Three) Love my party, love my candidate. Donald Trump and Hillary Clinton both had substantial negatives, many of which were considered character flaws of the highest order. Yet each racked up tens of millions of votes. And, I suspect, that the reason for this is simple - once people had made up their minds to vote for a given party, they adopted that party's candidate, and set about to justify that decision to themselves. So the tendency of Republican voters to take Mr. Trump "seriously, but not literally" (a phrasing that seems often applied to the Bible) and to therefore brush aside his more incendiary comments as hyperbolic rhetoric (while contending that Mrs. Clinton's words were sincere insults) was driven by the understanding that they were going to vote for the man, and so they had to tell themselves that he lived up to whatever standard they'd set for political candidates.

Perhaps one of the most important factors is one that very much contradicts the way we think about how people vote...

Four) It's not about who voters support - it's about whose supporters vote. On Wednesday morning, I was listening to a story that noted that Mrs. Clinton had "underperformed" among Black voters. It seemed unlikely that, given Mr. Trumps abysmal polling numbers in the Black community that a lot of them had crossed over (although some may have). Instead, the Black voter participation rate dropped slightly from 2012. It's likely that many of those votes not cast would have gone Democratic. Social media has been at pains to remind me of how poorly Mrs. Clinton had fared when compared to other recent Democratic candidates.

One think that we tend to forget is that a rather large number of people didn't vote in the election. Among all eligible voters, and all registered voters as well, the single most popular choice was not to cast a ballot at all. There is nothing unusual about this. Every election, a sizable minority of voters sit the contest out. But that doesn't mean it's the same sizable minority in each election.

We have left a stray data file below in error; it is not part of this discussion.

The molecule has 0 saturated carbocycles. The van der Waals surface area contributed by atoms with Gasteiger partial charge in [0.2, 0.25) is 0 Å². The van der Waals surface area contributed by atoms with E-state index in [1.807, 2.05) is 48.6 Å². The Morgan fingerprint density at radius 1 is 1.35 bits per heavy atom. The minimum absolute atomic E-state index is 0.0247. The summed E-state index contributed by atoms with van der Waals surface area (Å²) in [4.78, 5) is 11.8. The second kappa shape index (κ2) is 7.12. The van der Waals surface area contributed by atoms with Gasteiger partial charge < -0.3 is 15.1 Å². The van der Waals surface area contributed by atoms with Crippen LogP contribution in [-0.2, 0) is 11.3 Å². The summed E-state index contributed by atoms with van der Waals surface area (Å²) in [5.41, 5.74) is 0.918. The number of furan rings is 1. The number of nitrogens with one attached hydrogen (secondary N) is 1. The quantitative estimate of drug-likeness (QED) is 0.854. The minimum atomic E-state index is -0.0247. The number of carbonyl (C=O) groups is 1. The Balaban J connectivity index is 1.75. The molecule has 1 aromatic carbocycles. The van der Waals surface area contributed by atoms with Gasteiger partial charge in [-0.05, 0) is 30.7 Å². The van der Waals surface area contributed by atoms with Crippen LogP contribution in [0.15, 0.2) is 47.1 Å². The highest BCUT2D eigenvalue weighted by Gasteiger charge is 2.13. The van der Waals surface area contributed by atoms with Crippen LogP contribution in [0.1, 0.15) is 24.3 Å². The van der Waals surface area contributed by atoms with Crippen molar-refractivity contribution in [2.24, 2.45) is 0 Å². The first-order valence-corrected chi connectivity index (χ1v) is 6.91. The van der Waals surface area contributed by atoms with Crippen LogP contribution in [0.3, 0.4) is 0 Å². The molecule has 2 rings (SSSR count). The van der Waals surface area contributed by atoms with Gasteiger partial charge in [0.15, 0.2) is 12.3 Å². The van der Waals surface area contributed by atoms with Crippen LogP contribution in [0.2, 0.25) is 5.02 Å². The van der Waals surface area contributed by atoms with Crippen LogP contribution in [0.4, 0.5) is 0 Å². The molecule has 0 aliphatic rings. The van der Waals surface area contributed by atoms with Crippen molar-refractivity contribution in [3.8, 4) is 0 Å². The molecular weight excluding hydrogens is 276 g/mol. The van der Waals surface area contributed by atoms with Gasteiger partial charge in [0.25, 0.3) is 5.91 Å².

Each party has what we could call a number of "marginally attached" potential voters - people who somewhat identify with the party to some degree, but not enough so to be consistent voters. And it's these people who are what we've always heard referred to as "swing" voters. Other people have noted that the number of genuinely undecided or swing voters is very small - for many people, you know roughly how they're going to vote - if they vote. And that becomes the issue. Getting the marginally attached voters to either turn out or tune out. Get-out-the-vote efforts are aimed at identifying these voters at are on your side and urging them to go to the polls - negative campaigning is aimed at convincing those on the other side not to bother.

In spite of the fact that Donald Trump was the nominee, in key swing states enough of the marginally attached Republican electorate came out to cast a vote for president, while enough of the marginally attached Democrats stayed home that it made the difference. And for the most part, it wasn't about the candidates.

It runs counter to the prevailing understanding of how elections work, and I think that this is why we don't hear more of this theory, outside of the footnotes here and there. It's less dramatic, and frankly, less interesting. Political coverage tends to focus on the "horserace" aspect of elections, and the intersection of Professor Lichtman's model and people's voting habits tends to render the horserace moot. But I think that an understanding of it all is helpful, because it illustrates the underlying thinking that goes into things. And more insight never hurts.